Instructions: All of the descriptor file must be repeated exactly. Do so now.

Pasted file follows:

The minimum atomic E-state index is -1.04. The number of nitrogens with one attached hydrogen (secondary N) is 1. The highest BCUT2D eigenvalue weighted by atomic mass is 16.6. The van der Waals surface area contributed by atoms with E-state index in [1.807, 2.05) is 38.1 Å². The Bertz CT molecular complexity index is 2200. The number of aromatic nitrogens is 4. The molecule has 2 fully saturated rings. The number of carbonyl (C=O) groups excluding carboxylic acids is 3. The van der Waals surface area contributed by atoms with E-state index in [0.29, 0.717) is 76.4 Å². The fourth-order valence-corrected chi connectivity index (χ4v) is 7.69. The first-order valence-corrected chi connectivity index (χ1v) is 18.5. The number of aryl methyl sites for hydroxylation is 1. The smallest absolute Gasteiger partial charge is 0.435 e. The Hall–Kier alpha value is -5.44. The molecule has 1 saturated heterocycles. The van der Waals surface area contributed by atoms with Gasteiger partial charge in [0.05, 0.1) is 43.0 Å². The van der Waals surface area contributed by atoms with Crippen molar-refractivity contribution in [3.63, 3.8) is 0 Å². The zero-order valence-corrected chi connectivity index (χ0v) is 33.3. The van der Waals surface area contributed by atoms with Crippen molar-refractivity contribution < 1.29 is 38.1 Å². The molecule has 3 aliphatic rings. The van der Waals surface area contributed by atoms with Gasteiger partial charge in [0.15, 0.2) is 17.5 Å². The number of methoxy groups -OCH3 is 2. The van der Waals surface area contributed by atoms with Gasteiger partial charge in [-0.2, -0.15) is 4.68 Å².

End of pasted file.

The minimum atomic E-state index is -1.04. The number of nitrogens with one attached hydrogen (secondary N) is 1. The highest BCUT2D eigenvalue weighted by atomic mass is 16.6. The van der Waals surface area contributed by atoms with E-state index in [1.807, 2.05) is 38.1 Å². The Bertz CT molecular complexity index is 2200. The number of aromatic nitrogens is 4. The molecule has 2 fully saturated rings. The number of carbonyl (C=O) groups excluding carboxylic acids is 3. The van der Waals surface area contributed by atoms with E-state index in [0.29, 0.717) is 76.4 Å². The fourth-order valence-corrected chi connectivity index (χ4v) is 7.69. The first-order valence-corrected chi connectivity index (χ1v) is 18.5. The number of aryl methyl sites for hydroxylation is 1. The smallest absolute Gasteiger partial charge is 0.435 e. The Hall–Kier alpha value is -5.44. The molecule has 1 saturated heterocycles. The van der Waals surface area contributed by atoms with Gasteiger partial charge in [0.05, 0.1) is 43.0 Å². The van der Waals surface area contributed by atoms with Crippen molar-refractivity contribution in [3.63, 3.8) is 0 Å². The zero-order valence-corrected chi connectivity index (χ0v) is 33.3. The van der Waals surface area contributed by atoms with Crippen molar-refractivity contribution < 1.29 is 38.1 Å². The molecule has 3 aliphatic rings. The van der Waals surface area contributed by atoms with Gasteiger partial charge in [0.15, 0.2) is 17.5 Å². The number of methoxy groups -OCH3 is 2. The van der Waals surface area contributed by atoms with Gasteiger partial charge in [-0.2, -0.15) is 4.68 Å².